Malgorzata E. Domagalska, Andrzej J. Szopa, Darius T. Lembert
Med Sci Monit 2011; 17(2): CR110-116
Background: Functional classification systems generally divide children with cerebral palsy (CP) into mild, moderate, and severe types. Although depending on functional limitations, they do not seem to evaluate abnormal postural patterns in standing. Since the most asymmetrical patterns can be observed in hemiplegia, the goal of this case series study was to provide their objective analysis and to establish any potential clinical value for evaluation and management of CP.
Material/Methods: A group of 36 children (aged 5–10 years) with spastic hemiplegic CP, who could stand and ambulate independently, were selected. The photogrammetric and pedobarographic studies were obtained for the postural analysis in standing.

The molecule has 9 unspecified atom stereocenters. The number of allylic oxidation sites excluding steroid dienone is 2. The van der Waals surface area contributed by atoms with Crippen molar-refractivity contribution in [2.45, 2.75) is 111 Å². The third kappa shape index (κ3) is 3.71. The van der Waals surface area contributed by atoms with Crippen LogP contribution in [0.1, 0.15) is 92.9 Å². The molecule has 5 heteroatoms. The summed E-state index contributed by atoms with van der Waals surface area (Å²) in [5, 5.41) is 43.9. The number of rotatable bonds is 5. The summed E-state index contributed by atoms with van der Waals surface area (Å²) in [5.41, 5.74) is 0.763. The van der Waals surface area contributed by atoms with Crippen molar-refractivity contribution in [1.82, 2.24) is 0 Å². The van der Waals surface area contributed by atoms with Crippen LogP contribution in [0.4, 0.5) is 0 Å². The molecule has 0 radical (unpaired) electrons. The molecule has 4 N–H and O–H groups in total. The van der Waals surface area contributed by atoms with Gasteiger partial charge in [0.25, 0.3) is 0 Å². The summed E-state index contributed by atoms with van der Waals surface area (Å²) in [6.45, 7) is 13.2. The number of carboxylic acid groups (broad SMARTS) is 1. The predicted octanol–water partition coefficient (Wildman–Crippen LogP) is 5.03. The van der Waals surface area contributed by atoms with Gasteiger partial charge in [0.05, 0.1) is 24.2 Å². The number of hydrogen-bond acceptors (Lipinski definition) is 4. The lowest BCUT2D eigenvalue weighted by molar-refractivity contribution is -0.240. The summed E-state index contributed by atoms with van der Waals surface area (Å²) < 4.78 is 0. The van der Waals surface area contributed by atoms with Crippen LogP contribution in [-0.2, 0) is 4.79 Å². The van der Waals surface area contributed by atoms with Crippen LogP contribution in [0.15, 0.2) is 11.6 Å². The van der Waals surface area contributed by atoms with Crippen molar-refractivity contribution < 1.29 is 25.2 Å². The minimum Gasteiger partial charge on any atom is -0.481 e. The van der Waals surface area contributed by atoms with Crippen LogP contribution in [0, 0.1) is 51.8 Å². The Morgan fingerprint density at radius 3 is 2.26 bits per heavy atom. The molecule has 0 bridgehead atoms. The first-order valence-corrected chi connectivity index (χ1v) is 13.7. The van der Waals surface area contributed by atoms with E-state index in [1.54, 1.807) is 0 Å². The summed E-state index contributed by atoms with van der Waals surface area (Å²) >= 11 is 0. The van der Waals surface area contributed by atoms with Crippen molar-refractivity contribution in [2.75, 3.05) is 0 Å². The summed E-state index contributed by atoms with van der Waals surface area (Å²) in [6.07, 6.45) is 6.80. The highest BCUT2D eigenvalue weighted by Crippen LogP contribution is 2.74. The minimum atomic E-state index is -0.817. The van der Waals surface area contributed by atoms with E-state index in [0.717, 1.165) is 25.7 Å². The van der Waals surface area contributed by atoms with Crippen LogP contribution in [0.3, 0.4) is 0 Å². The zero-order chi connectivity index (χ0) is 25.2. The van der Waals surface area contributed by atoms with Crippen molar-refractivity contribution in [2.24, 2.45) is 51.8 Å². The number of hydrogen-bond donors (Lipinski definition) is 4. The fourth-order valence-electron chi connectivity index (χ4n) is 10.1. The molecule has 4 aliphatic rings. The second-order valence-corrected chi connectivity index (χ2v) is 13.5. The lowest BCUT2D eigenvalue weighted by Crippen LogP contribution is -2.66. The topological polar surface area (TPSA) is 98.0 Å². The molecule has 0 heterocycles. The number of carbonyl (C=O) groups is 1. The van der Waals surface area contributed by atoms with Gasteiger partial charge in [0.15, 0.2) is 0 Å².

Results: Two different anti- and pro- gravitational postural patterns were identified. They seem not only to affect functional status and rehabilitation potential, but also clinical value for evaluation and management of CP hemiplegia.
Conclusions: The importance of strong study design cannot be overemphasized. The 2 different postural patterns indicate dissimilar compensatory tendencies, which may help in prognosis of deformity and functional outcomes of rehabilitation. The use of objective photogrammetric and the pedobarographic studies may also help to develop a more specific therapeutic intervention in order to facilitate the pattern leading towards better outcome (orthosis in the anti-gravitational postural pattern vs focal spasticity management in the pro-gravitational postural pattern).
Keywords: Humans, Hemiplegia - physiopathology, Gravitation, Female, Child, Preschool, Child, Cerebral Palsy - physiopathology, Male, Posture - physiology